Scottish Scoutmaster Saved Hundreds Of Lives From German Snipers In World War I

He was part of one of the first troops in Scotland and after leaving the Army, he went back later on and was brave enough to save the lives of hundreds of soldiers from sniper fire. He left the Army in 1909, as he suffered from numerous wounds from the Boer War and founded the 7th Stirling troop.

Major Frederick Crum went back to serve with the King’s Royal Rifle Corps when the First World War started in 1914. Memoirs of a Rifleman Scout is a new book, put together from letters and diaries written by Major Frederick Crum during his service and it underlines how indifferent the British people were about sniper fire. For many soldiers, the last thing they ever hears was their rifle breaking, just before falling to the ground, after being shot through the head. Crum kept several diaries, in which he wrote his experiences on the front line, including the fact that “for a time the Hun was top dog and, being newcomers, many casualties, as many as nine in a day, took place among our men from sniping,” he wrote. He also said that every single casualty was investigated individually and that 9 times out of 10, they would say it could have been avoided and action was taken to prevent it from happening again, the Daily Record reports.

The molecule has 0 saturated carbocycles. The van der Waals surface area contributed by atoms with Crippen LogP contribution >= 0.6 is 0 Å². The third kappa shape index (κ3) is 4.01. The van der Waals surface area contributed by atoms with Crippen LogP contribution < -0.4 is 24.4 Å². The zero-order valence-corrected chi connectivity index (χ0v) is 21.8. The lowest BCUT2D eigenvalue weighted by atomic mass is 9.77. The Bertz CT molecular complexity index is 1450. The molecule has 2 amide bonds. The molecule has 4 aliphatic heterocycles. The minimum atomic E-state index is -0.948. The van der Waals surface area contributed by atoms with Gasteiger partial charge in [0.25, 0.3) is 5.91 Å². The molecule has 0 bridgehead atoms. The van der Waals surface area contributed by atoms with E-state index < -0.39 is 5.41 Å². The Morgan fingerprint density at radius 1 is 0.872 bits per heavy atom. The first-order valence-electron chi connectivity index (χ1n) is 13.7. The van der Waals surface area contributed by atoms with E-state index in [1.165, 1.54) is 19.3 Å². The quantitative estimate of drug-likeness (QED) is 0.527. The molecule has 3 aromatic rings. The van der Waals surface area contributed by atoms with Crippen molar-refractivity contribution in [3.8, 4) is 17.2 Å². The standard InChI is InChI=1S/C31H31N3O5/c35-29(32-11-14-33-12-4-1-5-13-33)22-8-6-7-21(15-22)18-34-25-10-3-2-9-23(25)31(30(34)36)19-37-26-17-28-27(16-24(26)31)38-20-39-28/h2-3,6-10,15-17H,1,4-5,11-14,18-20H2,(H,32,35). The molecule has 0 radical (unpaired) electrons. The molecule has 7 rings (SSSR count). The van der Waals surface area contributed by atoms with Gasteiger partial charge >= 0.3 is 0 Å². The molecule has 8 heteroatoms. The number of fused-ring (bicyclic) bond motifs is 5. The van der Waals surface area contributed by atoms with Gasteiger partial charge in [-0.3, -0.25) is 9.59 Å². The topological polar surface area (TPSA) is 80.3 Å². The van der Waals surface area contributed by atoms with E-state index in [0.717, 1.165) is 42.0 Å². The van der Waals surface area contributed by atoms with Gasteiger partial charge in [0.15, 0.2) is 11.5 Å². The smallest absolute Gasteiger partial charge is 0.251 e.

Major Frederick Crum was second in command of the 8th King’s Royal Rifle Corps, at a time when the men where stationed in trenches at Blagny in northern France, where he came up with a plan to carefully analyze every casualty from each company, after drawing a plan of the trenches they were based in. “In this way, men got over the idea that the Hun sniper did everything superhuman and realized what not to do. It also gave them interest in their work,” he wrote.

When they moved to Blagny, they were very close to the Germans, which forced snipers to dig their spyholes with pen knives and they had to be very quite, so the enemy didn’t suspect there was something going on. In some areas, the trenches were as far as 15 yards from each other and any noise could make it rain with grenades.

That was the moment when Crum received permission to start a sniping school. Major Crum would often ask his men to act as if they are doing everything wrong in some trenches outside the front lines. He also used films and short dramas for teaching.


Ian Harvey

Ian Harvey is one of the authors writing for WAR HISTORY ONLINE